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Aquatic ecosystems at risk for occurrence of pathogenic bacteria
Umeå University, Faculty of Science and Technology, Department of Ecology and Environmental Sciences.
Division of CBRN Defence and Security, Swedish Defence Research Agency, FOI, SE-901 82 Umeå, Sweden.
Umeå University, Faculty of Science and Technology, Department of Ecology and Environmental Sciences.ORCID iD: 0000-0001-5601-9358
Division of CBRN Defence and Security, Swedish Defence Research Agency, FOI, SE-901 82 Umeå, Sweden.
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(English)Manuscript (preprint) (Other academic)
Abstract [en]

Pathogenic bacteria occur naturally in aquatic systems. Co-existence of bacteria and protozoa has led to development of predation resistance strategies, which is suggested to serve as a driver for evolution of pathogenic bacteria. However, the ecological mechanisms for selection for different types of predation resistant and pathogenic bacteria are poorly known. To disentangle effects from nutrient availability and protozoan predation pressure on the occurrence of varying predation resistant bacterial genera, an enrichment-dilution experiment was performed where an aquatic bacterial community was exposed to protozoa. Operational taxonomical units, specific for three predation resistant bacterial genera were identified; Pseudomonas, Rickettsia and Mycobacterium. These genera are also known to harbor species that are potentially pathogenic to mammals. Rickettsia and Mycobacterium were promoted where protozoa were abundant and the predation pressure high, while Pseudomonas dominated the bacterial community at the highest nutrient level where the predation pressure on bacteria were low. Our study thus indicates that waters of all nutrient states can harbor pathogenic bacteria, but that bacteria with different ecological strategies occur depending on nutrient level and perturbation. The generative model approach presented here provide a possibility to integrate environmental data in prediction models of pathogens in complex environments.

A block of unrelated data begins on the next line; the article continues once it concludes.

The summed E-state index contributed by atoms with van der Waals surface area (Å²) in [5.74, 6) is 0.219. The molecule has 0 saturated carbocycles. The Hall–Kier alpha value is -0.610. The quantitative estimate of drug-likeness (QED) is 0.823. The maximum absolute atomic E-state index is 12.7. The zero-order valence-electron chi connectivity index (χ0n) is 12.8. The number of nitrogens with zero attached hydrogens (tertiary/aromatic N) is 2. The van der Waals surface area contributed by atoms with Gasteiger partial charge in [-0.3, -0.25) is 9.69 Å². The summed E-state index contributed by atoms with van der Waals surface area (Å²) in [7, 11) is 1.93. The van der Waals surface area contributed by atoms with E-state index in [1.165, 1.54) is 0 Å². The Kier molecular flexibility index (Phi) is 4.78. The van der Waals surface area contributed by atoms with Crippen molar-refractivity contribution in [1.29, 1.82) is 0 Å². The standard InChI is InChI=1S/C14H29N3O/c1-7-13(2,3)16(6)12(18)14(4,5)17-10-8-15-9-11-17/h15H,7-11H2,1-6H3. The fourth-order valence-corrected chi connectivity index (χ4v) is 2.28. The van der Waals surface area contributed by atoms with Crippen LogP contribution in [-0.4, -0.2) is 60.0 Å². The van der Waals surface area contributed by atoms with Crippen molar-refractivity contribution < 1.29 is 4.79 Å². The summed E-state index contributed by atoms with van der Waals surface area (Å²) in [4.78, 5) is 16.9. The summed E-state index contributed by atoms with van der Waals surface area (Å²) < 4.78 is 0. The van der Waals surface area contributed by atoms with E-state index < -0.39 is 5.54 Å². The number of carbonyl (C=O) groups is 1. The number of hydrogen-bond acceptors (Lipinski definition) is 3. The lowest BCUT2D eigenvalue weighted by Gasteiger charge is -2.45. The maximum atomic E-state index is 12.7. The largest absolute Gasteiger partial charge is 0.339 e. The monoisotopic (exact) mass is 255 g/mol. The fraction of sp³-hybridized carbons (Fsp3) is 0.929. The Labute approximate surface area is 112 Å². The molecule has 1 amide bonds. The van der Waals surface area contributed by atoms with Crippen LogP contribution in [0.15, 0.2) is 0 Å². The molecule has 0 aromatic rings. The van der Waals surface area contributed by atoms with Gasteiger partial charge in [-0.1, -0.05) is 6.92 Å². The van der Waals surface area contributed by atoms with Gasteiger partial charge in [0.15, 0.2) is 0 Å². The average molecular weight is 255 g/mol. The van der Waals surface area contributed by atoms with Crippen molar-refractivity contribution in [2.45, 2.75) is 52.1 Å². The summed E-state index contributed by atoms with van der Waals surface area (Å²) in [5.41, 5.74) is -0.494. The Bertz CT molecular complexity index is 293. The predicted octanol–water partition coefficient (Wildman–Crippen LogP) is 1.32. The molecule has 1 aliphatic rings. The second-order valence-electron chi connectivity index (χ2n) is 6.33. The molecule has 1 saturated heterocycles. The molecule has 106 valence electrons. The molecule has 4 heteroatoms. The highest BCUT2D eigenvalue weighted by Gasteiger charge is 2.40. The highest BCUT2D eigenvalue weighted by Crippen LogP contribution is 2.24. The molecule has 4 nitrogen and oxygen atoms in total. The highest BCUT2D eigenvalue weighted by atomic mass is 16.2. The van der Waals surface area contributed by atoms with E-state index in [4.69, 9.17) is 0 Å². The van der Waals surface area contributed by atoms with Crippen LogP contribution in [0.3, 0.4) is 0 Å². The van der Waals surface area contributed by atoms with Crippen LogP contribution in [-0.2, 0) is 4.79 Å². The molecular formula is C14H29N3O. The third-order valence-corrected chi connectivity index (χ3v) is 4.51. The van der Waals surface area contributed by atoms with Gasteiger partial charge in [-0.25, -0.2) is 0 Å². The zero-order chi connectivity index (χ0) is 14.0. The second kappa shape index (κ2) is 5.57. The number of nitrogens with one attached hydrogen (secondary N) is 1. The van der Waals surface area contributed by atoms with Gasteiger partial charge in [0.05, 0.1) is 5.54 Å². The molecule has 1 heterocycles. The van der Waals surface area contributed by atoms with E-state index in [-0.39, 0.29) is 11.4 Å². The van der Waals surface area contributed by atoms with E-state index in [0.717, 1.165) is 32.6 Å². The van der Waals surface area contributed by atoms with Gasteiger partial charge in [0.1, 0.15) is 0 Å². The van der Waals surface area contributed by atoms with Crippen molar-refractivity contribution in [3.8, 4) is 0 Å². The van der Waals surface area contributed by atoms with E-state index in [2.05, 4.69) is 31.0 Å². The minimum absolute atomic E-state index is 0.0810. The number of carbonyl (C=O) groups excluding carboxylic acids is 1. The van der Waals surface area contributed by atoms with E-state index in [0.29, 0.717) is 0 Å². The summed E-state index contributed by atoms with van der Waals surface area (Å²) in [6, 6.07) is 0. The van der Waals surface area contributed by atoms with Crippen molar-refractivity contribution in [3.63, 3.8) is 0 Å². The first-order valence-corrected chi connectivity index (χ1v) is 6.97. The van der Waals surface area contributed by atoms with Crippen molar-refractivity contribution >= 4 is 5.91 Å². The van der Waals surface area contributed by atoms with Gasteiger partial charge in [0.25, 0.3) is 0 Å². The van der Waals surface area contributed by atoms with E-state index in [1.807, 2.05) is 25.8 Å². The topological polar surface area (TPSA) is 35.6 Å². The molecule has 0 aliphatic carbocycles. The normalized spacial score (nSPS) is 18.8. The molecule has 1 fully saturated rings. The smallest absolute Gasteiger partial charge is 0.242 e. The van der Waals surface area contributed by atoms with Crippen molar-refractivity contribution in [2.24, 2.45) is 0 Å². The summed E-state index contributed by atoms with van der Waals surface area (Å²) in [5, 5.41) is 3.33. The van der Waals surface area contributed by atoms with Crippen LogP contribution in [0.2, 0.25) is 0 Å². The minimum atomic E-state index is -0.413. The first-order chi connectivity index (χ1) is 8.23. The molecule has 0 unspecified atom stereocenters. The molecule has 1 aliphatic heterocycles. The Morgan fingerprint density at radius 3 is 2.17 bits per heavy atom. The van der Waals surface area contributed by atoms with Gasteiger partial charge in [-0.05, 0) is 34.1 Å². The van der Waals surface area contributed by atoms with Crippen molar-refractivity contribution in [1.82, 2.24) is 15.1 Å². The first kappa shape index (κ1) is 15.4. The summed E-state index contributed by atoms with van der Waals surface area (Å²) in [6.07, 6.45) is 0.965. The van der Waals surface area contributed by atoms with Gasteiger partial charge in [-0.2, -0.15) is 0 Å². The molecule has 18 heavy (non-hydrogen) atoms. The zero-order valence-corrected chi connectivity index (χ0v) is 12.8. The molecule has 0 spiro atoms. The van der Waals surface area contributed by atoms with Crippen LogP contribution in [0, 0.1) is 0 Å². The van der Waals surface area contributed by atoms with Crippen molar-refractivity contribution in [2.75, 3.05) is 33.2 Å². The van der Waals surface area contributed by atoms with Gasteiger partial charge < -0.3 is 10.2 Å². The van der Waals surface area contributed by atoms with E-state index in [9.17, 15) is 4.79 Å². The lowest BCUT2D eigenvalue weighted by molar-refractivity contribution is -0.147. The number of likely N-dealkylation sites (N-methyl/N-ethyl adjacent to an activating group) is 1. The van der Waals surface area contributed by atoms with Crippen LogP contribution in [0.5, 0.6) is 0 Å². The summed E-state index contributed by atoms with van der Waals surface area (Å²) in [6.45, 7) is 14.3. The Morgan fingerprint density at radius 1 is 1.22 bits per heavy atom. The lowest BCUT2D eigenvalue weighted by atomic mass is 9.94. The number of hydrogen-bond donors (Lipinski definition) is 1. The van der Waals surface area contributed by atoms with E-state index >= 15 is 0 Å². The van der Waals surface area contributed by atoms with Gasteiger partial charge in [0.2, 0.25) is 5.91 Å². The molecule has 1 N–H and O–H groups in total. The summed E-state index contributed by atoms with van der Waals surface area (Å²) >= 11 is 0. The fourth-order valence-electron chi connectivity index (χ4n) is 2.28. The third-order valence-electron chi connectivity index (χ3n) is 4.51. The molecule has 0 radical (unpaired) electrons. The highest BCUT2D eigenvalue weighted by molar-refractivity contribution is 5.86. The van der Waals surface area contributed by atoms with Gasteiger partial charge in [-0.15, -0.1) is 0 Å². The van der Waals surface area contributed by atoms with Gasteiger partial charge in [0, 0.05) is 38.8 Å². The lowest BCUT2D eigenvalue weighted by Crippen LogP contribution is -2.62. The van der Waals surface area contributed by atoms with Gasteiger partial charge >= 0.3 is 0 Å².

Keyword [en]
Protozoa resistant bacteria, predation pressure, aquatic bacterial pathogens, risk assessment, microcosm experiment
National Category
Ecology
Identifiers